It might be the next best thing to a coronavirus vaccine.

Scientists have devised a way to use the antibody-rich blood plasma of COVID-19 survivors for an upper-arm injection that they say could inoculate people against the virus for months.

Using technology that’s been proven effective in preventing other diseases such as hepatitis A, the injections would be administered to high-risk healthcare workers, nursing home patients, or even at public drive-through sites — potentially protecting millions of lives, the doctors and other experts say.

The two scientists who spearheaded the proposal — an 83-year-old shingles researcher and his counterpart, an HIV gene therapy expert — have garnered widespread support from leading blood and immunology specialists, including those at the center of the nation’s COVID-19 plasma research.

But the idea exists only on paper. Federal officials have twice rejected requests to discuss the proposal, and pharmaceutical companies — even acknowledging the likely efficacy of the plan — have declined to design or manufacture the shots, according to a Times investigation. The lack of interest in launching development of immunity shots comes amid heightened scrutiny of the federal government’s sluggish pandemic response.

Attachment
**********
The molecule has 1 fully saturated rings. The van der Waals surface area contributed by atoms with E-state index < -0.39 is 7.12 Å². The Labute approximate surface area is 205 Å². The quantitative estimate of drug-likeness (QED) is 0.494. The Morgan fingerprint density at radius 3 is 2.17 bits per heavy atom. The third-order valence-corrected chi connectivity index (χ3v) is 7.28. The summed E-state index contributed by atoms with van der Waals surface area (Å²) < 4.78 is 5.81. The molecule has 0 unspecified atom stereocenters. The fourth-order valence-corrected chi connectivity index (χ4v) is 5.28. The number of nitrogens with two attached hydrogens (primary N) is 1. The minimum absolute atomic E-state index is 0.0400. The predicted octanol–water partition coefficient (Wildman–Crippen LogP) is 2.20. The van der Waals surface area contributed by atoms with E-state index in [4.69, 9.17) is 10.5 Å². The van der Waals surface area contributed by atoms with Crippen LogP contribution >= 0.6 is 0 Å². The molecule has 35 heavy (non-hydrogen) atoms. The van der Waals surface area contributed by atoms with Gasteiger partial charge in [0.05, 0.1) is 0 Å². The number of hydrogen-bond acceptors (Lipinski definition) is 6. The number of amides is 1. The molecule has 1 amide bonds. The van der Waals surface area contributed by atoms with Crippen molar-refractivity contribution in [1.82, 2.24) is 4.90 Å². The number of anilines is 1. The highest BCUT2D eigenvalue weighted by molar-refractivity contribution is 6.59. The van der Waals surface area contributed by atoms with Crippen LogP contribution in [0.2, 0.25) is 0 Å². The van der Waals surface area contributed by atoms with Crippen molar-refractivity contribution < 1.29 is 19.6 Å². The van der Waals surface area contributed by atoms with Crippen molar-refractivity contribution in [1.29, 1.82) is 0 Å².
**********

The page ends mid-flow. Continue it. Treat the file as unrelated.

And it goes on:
There is little disagreement that the idea holds promise; the dispute is over the timing. Federal health officials and industry groups say the development of plasma-based therapies should focus on treating people who are already sick, not on preventing infections in those who are still healthy.

Dr. Anthony Fauci, director of the National Institute of Allergy and Infectious Diseases at the National Institutes of Health, said an upper-arm injection that would function like a vaccine “is a very attractive concept.”

However, he said, scientists should first demonstrate that the coronavirus antibodies that are currently delivered to patients intravenously in hospital wards across the country actually work. “Once you show the efficacy, then the obvious next step is to convert it into an intramuscular” shot.

But scientists who question the delay argue that the immunity shots are easy to scale up and should enter clinical trials immediately. They say that until there’s a vaccine, the shots offer the only plausible method for preventing potentially millions of infections at a critical moment in the pandemic.

“Beyond being a lost opportunity, this is a real head-scratcher,” said Dr. Michael Joyner, a Mayo Clinic researcher who leads a program sponsored by the Food and Drug Administration to capitalize on coronavirus antibodies from COVID-19 survivors. “It seems obvious.”